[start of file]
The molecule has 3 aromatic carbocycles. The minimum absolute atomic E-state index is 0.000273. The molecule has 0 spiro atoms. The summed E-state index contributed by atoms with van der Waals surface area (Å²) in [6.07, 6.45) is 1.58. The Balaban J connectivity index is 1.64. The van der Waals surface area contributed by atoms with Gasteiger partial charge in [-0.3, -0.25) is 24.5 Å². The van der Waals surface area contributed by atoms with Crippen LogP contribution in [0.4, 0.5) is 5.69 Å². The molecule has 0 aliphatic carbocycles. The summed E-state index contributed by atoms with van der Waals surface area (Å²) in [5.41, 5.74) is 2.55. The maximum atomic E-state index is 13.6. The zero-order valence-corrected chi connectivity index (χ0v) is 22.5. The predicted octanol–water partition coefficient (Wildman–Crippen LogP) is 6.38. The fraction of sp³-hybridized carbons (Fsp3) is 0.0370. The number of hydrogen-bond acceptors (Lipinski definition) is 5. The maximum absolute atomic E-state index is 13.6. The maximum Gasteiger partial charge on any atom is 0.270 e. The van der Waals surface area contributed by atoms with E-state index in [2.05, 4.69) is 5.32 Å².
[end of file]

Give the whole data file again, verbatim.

The molecule has 3 aromatic carbocycles. The minimum absolute atomic E-state index is 0.000273. The molecule has 0 spiro atoms. The summed E-state index contributed by atoms with van der Waals surface area (Å²) in [6.07, 6.45) is 1.58. The Balaban J connectivity index is 1.64. The van der Waals surface area contributed by atoms with Gasteiger partial charge in [-0.3, -0.25) is 24.5 Å². The van der Waals surface area contributed by atoms with Crippen LogP contribution in [0.4, 0.5) is 5.69 Å². The molecule has 0 aliphatic carbocycles. The summed E-state index contributed by atoms with van der Waals surface area (Å²) in [5.41, 5.74) is 2.55. The maximum atomic E-state index is 13.6. The zero-order valence-corrected chi connectivity index (χ0v) is 22.5. The predicted octanol–water partition coefficient (Wildman–Crippen LogP) is 6.38. The fraction of sp³-hybridized carbons (Fsp3) is 0.0370. The number of hydrogen-bond acceptors (Lipinski definition) is 5. The maximum absolute atomic E-state index is 13.6. The maximum Gasteiger partial charge on any atom is 0.270 e. The van der Waals surface area contributed by atoms with E-state index in [2.05, 4.69) is 5.32 Å².